What factors does the Court assess in child mobility cases?

On behalf of Gary Kirk of Kirk Montoute Dawson LLP posted in Family Law on Sunday, June 14, 2015.

In deciding matters of child custody, one of the Court’s main concerns is to ensure, when appropriate, that contact between the child and both parents is sustained. That being said, if one parent wants to move with the child, the Court will take a fresh look at custody arrangements, having regard to the following factors:

  1. the existing custody arrangement and relationship between the child and the custodial parent;
  2. the existing access arrangement and the relationship between the child and the access parent;
  3. the desirability of maximizing contact between the child and both parents;
  4. the views of the child;
  5. the custodial parent’s reason for moving, only in the exceptional case where it is relevant to that parent’s ability to meet the needs of the child;
  6. disruption to the child of a change in custody;
  7. disruption to the child consequent on removal from family, schools, and the community he or she has come to know.

For example, a parent who has filed a mobility application with the Court may be asked about his or her employment opportunities in the new location. A parent seeking to move with a child can also expect to be asked about new schooling and child care arrangements. Do other family members or friends live near the new residence? And what are the child’s wishes? In some cases, the Court may ask for a psychological assessment of the child.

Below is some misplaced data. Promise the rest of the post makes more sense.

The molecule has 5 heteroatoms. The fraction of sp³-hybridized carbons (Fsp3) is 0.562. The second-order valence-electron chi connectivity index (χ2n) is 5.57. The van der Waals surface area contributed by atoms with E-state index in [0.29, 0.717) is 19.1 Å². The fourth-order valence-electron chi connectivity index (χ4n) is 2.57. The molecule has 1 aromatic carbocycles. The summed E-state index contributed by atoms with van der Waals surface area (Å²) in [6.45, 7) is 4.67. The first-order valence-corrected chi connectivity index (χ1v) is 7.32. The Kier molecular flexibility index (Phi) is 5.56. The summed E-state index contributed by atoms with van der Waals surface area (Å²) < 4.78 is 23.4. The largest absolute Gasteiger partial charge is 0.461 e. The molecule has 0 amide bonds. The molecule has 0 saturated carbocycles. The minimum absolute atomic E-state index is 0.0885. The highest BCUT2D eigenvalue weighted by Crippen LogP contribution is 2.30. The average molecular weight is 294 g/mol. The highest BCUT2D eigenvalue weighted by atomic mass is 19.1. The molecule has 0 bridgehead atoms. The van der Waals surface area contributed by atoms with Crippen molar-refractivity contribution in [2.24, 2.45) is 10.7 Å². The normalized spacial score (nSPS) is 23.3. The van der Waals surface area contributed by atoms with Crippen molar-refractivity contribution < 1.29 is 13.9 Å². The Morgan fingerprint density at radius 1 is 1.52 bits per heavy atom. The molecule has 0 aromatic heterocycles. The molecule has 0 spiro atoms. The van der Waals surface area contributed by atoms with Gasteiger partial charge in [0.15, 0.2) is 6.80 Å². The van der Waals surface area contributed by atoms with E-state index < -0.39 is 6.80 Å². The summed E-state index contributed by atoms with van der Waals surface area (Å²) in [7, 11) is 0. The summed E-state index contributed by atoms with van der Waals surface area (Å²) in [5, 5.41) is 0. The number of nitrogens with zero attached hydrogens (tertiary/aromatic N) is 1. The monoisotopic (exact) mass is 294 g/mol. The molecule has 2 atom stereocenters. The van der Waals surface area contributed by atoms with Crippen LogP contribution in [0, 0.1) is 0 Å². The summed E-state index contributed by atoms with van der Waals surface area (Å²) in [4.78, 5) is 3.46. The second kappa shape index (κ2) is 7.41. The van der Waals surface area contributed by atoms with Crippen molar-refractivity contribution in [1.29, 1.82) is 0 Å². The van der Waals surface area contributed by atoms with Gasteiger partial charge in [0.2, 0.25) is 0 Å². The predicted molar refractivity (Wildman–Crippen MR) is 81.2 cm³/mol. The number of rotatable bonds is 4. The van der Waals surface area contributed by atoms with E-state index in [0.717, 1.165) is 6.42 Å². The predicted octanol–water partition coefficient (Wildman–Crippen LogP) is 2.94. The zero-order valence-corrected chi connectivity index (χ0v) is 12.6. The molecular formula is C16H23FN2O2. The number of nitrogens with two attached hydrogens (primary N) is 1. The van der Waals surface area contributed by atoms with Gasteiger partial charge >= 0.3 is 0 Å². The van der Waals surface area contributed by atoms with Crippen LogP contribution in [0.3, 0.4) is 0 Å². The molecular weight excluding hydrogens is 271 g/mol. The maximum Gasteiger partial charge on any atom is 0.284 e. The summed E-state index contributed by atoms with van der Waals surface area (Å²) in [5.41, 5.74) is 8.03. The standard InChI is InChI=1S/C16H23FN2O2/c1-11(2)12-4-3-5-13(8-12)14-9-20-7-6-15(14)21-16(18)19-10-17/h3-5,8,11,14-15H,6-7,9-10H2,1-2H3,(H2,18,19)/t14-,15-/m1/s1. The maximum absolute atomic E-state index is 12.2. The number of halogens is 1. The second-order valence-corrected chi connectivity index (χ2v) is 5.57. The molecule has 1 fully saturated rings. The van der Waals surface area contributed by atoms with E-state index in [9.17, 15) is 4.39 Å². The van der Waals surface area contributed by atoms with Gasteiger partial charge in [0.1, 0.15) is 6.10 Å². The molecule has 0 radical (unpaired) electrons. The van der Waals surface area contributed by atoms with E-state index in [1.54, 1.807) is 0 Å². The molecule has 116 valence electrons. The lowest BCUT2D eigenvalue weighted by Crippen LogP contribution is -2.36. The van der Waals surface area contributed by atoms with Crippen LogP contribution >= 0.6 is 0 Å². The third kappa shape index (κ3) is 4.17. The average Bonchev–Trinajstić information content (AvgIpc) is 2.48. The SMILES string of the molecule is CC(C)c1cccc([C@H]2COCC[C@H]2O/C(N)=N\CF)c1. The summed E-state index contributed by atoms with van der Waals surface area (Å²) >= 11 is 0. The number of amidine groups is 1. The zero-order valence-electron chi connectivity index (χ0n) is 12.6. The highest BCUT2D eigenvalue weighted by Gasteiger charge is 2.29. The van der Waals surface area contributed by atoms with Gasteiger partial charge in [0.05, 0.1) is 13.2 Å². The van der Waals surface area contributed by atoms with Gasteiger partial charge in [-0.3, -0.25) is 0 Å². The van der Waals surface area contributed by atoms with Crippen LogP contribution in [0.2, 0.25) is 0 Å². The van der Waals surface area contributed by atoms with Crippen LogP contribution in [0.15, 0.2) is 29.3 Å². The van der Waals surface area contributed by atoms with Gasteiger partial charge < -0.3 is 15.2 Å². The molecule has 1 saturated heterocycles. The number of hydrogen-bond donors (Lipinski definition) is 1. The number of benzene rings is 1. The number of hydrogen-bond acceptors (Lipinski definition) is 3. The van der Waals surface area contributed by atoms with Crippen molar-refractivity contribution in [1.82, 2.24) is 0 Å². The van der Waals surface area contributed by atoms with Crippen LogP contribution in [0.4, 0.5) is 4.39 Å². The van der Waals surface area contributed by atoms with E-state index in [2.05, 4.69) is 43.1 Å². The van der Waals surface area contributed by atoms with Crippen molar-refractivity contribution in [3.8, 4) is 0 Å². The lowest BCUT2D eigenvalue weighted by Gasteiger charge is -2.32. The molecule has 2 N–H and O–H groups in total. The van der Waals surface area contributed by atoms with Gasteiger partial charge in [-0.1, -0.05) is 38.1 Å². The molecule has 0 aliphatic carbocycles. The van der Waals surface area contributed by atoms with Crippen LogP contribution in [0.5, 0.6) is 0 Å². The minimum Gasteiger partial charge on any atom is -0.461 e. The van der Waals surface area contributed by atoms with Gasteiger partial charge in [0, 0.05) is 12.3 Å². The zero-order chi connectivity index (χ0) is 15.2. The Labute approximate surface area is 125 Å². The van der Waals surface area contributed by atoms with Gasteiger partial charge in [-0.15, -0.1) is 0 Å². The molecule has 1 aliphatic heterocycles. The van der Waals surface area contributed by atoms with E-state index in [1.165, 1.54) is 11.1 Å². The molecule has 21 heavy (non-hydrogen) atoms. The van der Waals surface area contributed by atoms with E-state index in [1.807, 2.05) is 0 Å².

Parenting arrangements that have been decided through mediation, a court order or a divorce judgment typically require each parent to provide ample notice to the other prior to any move with the child. Such a notice gives the stay-behind parent an opportunity to exercise his or her parental rights and potentially oppose the move.

If the Court grants mobility, then the stay-behind parent may in turn be granted additional concessions, such as extended holiday time with the child. If relocation of the child is expected to result in increased transportation costs for the stay-behind parent, then the Court may consider a reduction in that parent’s child support obligation.

Of course, each case is different, and parents in Calgary with child mobility concerns should seek advice from an experienced child mobility lawyer.

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